Born in 1965 in Cilacap, Indonesia, Nasirun is a graduate of the Indonesia Institute of the Arts (ISI), Yogyakarta and is known for creating large-format paintings based on his extensive knowledge of Javanese wayang. During the mid-1990s, well-known art collector Oei Hong Djein began purchasing Nasirun's paintings. Since then, his works began to rise in popularity among art collectors in both Indonesia and the Southeast Asian region.
Since 1998, Nasirun's work has been exhibited throughout Indonesia in several regions including Magelang, Semarang, Jakarta, Bali and Yogyakarta.
In Nasirun's works one often finds borrowed idioms, chants, and teachings from his Islamic-Javanese cultural background. This is most easily seen in the texts he frequently inscribes in his works and in the titles he gives to the works. When I came to visit him and talk about his works, I was granted an "performance art" as Nasirun told me the story of his creative processes. Nasirun sang and offered me his thoughts about Islam by chanting some parts of the Koran every now and then. As he worked on his sketches, Nasirun also wrote, talked in the most exalted form of Javanese, and laughed from time to time. Nasirun's mind-frame works in the territory of Islamic-Javanese philosophy and way of life. He, for example, captures his memory about local mythical characters - such as nini thowong, jejadian, dhemit, and putrang aring - and molds them into the Islamic and contemporary culture. The results are stories that may seem absurd and difficult to be perceived with the pure logic of our rational minds. Even though he occasionally strays to other themes, he is always "forced" to go back and continue his meditations on his life as a Muslim Javanese.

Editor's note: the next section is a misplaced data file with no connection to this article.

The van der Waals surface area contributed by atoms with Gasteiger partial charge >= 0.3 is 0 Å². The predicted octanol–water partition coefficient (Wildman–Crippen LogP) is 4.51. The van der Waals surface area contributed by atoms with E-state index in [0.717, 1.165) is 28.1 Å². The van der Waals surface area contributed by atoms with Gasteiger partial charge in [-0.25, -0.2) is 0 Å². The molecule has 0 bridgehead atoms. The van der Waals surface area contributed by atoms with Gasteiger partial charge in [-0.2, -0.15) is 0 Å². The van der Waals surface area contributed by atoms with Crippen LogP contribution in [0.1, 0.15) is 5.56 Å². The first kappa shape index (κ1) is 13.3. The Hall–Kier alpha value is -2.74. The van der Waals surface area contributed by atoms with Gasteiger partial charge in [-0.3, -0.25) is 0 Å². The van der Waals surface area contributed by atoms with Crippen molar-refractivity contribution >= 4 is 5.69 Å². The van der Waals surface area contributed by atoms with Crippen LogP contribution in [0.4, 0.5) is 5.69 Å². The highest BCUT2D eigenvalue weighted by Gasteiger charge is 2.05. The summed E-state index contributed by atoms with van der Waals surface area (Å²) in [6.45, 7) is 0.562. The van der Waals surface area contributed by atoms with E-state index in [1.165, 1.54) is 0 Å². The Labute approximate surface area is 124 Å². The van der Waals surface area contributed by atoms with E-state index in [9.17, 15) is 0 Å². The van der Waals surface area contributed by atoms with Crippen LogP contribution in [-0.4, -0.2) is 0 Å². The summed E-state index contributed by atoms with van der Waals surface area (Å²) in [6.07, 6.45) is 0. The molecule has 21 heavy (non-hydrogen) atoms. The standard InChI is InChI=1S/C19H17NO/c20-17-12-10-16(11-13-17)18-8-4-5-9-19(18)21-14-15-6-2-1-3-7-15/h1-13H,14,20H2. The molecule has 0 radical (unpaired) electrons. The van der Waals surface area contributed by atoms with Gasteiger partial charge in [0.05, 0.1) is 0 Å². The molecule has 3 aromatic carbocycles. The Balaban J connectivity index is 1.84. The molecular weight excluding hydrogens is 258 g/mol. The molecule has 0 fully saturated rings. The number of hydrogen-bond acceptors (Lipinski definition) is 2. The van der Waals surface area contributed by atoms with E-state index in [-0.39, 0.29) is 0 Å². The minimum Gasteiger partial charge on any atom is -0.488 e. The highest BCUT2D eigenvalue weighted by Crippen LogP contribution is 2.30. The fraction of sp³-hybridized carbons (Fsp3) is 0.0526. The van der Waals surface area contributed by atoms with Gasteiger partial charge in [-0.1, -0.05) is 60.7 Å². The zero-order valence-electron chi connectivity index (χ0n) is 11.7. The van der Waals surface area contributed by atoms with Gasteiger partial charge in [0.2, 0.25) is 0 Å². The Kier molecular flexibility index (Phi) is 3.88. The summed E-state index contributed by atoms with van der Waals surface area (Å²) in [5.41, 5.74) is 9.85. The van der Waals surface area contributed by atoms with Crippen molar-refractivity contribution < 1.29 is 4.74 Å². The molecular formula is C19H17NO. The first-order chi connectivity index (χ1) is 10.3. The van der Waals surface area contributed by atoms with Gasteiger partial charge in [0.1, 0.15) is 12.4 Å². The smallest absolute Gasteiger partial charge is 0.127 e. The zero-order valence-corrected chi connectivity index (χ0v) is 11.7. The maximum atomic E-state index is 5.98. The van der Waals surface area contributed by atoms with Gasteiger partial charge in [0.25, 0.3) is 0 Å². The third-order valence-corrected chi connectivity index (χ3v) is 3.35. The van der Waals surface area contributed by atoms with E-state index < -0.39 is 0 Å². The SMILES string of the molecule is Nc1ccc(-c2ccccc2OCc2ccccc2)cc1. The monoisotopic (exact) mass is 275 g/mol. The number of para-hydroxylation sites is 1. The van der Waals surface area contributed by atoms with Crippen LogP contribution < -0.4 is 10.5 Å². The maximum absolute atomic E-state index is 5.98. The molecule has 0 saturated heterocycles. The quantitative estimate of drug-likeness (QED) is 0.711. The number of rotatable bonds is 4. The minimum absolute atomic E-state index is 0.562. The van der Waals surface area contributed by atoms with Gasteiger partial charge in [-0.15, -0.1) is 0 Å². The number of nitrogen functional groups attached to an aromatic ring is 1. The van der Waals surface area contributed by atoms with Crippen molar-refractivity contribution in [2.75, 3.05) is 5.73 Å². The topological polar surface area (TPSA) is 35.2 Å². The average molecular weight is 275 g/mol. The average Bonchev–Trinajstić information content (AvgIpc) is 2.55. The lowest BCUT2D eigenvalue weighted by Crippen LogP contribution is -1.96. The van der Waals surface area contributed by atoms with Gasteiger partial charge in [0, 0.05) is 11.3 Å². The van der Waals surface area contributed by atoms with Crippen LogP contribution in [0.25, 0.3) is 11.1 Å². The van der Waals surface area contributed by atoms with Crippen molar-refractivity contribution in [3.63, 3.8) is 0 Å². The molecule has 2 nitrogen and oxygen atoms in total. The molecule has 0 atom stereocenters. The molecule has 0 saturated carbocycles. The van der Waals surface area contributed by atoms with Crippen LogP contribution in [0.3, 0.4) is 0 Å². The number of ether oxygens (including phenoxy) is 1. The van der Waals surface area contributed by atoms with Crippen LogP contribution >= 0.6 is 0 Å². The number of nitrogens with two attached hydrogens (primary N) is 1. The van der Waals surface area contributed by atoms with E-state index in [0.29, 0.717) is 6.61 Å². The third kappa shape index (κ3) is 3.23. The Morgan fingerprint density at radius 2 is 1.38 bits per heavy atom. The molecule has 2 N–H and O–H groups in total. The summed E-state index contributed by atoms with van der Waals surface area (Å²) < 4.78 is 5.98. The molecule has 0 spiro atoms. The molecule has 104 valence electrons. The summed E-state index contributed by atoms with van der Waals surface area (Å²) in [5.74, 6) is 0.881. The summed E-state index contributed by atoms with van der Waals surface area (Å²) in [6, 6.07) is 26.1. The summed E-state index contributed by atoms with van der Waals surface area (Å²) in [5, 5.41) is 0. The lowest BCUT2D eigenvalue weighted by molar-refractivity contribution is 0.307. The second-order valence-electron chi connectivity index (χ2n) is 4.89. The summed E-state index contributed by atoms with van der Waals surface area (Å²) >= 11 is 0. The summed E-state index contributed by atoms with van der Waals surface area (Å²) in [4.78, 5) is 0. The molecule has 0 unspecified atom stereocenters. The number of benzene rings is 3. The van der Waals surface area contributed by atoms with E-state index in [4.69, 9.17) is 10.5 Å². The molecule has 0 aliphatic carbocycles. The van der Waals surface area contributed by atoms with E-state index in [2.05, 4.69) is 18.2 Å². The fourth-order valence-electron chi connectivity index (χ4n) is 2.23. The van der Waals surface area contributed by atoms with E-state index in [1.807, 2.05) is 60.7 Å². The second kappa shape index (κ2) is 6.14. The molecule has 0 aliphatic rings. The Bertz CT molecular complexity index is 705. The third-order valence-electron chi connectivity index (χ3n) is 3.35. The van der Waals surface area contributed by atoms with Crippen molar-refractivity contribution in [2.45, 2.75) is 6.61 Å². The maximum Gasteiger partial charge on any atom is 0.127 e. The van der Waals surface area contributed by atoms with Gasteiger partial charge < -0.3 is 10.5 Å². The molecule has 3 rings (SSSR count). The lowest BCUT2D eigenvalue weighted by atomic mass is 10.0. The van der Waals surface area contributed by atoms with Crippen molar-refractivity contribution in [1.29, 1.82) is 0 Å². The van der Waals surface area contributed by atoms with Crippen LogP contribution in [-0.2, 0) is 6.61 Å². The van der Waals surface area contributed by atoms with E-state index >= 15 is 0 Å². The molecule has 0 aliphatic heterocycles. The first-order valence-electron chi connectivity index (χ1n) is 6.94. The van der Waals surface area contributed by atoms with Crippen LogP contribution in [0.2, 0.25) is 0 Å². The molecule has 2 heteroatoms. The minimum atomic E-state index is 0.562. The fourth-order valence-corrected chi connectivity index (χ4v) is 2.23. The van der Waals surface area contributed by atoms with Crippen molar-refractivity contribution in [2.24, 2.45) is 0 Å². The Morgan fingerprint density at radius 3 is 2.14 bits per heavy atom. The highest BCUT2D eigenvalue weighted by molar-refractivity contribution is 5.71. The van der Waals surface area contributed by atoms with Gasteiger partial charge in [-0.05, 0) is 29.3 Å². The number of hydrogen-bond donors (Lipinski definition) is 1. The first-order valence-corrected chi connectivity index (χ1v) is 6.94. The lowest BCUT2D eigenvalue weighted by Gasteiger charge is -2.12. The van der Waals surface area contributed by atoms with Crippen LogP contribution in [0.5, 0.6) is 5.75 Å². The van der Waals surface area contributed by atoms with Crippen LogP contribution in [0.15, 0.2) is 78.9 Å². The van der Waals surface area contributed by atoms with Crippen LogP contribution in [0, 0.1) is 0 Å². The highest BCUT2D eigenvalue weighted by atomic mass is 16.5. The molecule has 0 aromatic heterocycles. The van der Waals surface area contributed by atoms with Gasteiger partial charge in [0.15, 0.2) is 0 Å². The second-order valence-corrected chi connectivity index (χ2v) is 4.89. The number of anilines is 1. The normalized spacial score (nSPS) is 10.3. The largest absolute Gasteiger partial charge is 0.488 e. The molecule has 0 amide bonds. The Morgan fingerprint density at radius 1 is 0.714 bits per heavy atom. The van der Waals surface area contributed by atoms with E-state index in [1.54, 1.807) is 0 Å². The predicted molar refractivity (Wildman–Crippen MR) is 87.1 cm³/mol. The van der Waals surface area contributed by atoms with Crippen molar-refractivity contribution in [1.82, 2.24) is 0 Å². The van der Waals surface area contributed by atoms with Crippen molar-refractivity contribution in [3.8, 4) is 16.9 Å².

Perhaps because he is so used to living according to Javanese rules and wisdom, he uses a lot of the old mind pattern of otak-atik gathuk (tinkering on things until they fit with each other), as he moves around the different territories of wayang (shadow puppets), Javanese myths, the Koran, and scientific discoveries. It is also important to keep this in mind as we see and explore Nasirun's works.
Most of Nasirun's works are created using oil on canvas, employing the rough and wild techniques of impasto. The color composition is created right on the canvas as he lyrically expresses his thoughts about his personal experiences, putting them on his canvas. The figures are born from his wild and almost unplanned movements of his hands. Everything moves smoothly and simply on his canvas.
One of Nasirun's visual hallmarks is the scratch he uses to "pierce" through the colors he has put on the canvas. He often jokes that the scratches are decorative scratches that will bring him fortunes. The scratches are often wild and often soft, often intricate and often winding - but they always appear as decorative patterns, indeed. This has to do with Nasirun's life history - he has once learned about crafts and has no wish to remove this aspect from his works.
The dominating presence of red and black strengthens the atmosphere of the world he creates. The deformed figures also become Nasirun's strong visual hallmarks. He depicts humans that resemble shadow puppets; plants that appear to be eternally dry; animals (whether real or taken from mythologies) that seem to be more vicious and fearful; and other distorted objects - such as the moon, mountains, houses, trains, and chairs. All of these often bring us to new imaginations.
2009: "Salam Bakti", Sangkring Art Space, Yogyakarta, Indonesia
"Vok Populi", Bentara Budaya Yogyakarta, Indonesia
2002: "Nadi Gallery" Jakarta, Indonesia
2000: "Nasional Gallery" Jakarta, Indonesia